The ballet gave me much about which to think.  I am going back to see it on Friday.  The dancers were committed to the work and several were real standouts.  It was evident this was some sort of post-apocalyptic, dystopian-type setting.  The playbill article makes that clear.  I am not sure what people expect when they hear "Rite of Spring" or a take-off of Rite.  I expected fully some sort of sacrifice.  I had already read the spoilers so I knew what was going to happen, but, to be perfectly honest, as soon as one sees the young girls enter the chamber, it becomes evident something will probably occur.  My one complaint is I felt that pas at the end was too long.  It was apparent (at least to me) that Ferri was tiring.  About the "beating," I felt that it ended with her triumph when she pushed Cornejo to the ground and the curtain came down.

Euro-trash?  Why do we refer to choreography this way?  Additionally, this choreographer's bio reads like a dream.  Aside from his work with ballet companies, "He served as Movement Director for Harry Potter and the Goblet of Fire, The Legend of Tarzan and Fantastic Beasts and Where to Find Them. He has choreographed music videos for Radiohead ("Lotus Flower"), Atoms for Peace ("Ingenue"), and The Chemical Brothers featuring Beck ("Wide Open"). "  His award list is unbelievable.  From Wikipedia:  https://en.wikipedia.org/wiki/Wayne_McGregor  I ran into a dancer I know in the audience and she said, "How lucky are the ABT dancers to have worked with Wayne for more than five weeks!  I am so jealous."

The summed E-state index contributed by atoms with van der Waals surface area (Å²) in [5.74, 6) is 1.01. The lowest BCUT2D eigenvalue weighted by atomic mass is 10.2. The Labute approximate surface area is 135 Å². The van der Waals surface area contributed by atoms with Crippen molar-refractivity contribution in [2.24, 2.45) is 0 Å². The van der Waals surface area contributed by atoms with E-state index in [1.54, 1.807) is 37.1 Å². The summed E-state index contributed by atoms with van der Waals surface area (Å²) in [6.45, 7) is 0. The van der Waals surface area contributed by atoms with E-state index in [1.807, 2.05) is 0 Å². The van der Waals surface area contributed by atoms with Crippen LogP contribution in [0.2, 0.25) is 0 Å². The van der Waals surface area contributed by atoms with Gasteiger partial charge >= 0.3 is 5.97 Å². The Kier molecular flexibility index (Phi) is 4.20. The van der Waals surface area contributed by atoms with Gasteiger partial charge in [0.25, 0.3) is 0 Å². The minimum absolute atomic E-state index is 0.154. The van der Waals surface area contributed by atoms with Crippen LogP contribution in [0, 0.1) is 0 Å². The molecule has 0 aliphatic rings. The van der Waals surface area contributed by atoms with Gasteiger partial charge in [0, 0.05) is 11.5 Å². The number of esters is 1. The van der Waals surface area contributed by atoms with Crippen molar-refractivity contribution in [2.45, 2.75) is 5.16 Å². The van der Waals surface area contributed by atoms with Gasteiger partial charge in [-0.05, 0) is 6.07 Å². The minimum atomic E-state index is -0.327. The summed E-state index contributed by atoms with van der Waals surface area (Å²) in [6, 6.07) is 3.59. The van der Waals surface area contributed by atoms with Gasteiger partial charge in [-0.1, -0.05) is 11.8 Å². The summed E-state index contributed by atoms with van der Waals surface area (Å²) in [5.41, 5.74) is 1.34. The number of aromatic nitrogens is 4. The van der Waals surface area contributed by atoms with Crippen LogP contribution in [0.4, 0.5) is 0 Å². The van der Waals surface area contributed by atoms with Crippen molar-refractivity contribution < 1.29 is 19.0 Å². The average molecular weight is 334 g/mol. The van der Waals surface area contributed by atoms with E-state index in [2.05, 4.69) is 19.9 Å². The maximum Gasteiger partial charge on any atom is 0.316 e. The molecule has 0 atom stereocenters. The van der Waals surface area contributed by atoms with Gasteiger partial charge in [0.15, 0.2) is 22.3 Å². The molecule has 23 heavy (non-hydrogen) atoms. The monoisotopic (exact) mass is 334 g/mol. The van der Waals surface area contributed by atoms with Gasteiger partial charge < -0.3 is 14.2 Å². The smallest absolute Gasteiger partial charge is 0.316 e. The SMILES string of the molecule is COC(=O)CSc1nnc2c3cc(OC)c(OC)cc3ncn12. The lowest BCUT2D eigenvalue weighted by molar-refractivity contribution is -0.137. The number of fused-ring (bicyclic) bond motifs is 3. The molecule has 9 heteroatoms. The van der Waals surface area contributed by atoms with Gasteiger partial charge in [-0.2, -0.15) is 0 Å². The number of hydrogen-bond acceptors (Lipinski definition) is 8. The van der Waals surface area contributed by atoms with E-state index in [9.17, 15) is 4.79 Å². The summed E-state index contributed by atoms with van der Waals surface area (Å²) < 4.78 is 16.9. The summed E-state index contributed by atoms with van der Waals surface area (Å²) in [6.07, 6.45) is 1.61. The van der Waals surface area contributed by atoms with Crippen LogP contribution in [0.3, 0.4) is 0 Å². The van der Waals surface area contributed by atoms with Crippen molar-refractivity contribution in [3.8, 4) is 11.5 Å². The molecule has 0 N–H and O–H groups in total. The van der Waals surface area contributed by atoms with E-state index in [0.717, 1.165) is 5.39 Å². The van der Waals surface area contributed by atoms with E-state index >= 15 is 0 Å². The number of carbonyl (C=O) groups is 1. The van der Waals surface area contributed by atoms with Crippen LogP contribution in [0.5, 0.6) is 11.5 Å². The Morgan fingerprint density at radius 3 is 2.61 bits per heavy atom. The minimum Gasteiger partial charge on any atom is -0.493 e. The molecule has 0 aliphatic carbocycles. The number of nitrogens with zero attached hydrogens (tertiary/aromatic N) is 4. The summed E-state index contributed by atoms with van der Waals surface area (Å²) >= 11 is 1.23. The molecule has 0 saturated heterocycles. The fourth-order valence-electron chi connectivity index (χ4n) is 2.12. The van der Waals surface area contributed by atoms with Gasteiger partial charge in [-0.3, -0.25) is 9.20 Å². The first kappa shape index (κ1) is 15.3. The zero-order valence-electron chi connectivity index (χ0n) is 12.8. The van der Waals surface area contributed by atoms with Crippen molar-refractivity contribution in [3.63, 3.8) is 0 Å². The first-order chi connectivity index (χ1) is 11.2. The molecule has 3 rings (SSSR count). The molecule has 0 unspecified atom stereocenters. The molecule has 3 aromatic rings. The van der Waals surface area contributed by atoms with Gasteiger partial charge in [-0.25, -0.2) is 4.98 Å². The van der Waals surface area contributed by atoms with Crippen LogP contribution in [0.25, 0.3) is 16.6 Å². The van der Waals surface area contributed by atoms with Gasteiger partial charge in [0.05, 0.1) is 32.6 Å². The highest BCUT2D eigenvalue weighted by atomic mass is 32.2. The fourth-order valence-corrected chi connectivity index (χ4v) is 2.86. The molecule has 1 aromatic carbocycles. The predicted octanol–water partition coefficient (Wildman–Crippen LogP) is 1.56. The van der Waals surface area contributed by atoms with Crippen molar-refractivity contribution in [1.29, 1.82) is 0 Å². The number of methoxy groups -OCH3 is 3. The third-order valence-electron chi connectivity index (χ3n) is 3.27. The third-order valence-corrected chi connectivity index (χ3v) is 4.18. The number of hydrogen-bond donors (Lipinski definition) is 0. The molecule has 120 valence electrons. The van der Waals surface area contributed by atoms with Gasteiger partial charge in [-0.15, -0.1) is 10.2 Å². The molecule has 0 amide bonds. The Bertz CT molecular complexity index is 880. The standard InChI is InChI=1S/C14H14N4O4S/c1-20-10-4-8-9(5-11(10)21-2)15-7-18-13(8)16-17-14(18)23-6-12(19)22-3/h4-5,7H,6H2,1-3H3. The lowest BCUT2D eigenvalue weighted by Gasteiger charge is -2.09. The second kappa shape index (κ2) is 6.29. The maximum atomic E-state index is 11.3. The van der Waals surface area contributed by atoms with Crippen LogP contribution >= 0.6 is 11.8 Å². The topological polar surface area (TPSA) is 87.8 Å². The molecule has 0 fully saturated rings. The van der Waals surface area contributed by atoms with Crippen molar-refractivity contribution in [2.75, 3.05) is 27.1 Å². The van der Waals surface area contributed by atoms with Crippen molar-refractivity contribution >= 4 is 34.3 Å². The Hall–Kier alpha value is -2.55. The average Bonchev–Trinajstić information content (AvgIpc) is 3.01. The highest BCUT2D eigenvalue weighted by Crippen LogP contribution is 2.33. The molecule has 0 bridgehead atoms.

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1 hour ago, abatt said:

The problem with that is that you have paid full price to see half a program.  ABT tickets aren't cheap.  They should have given a parental age warning at the time subscription sales began.  Since they failed to do that, they should offer a full refund to anyone who requests it regarding this program.   We all know there is a snowball's chance in hell of that happening.

Of course. But, I'm guessing some of Copeland's fans would still want to see her in Firebird and would still consider it a win-win, even if they only stayed for that one ballet (and the little girls holding the Copeland Barbie doll would be thrilled). But, I'm sure some of them would want to see an entire program. Without any warning (and at this point, it's after the fact, after they've purchased tickets) folks aren't given a chance to decide. There are people, including yourself according to some of your postings, that leave a program early or come late for whatever reason (whether that's at ABT, NYCB, or wherever). It's an option. A great option? Maybe for some, maybe not for others. But, at this point, and I just checked their website, I'd put the chance of them issuing a warning right up there with them re-hiring Veronica Part.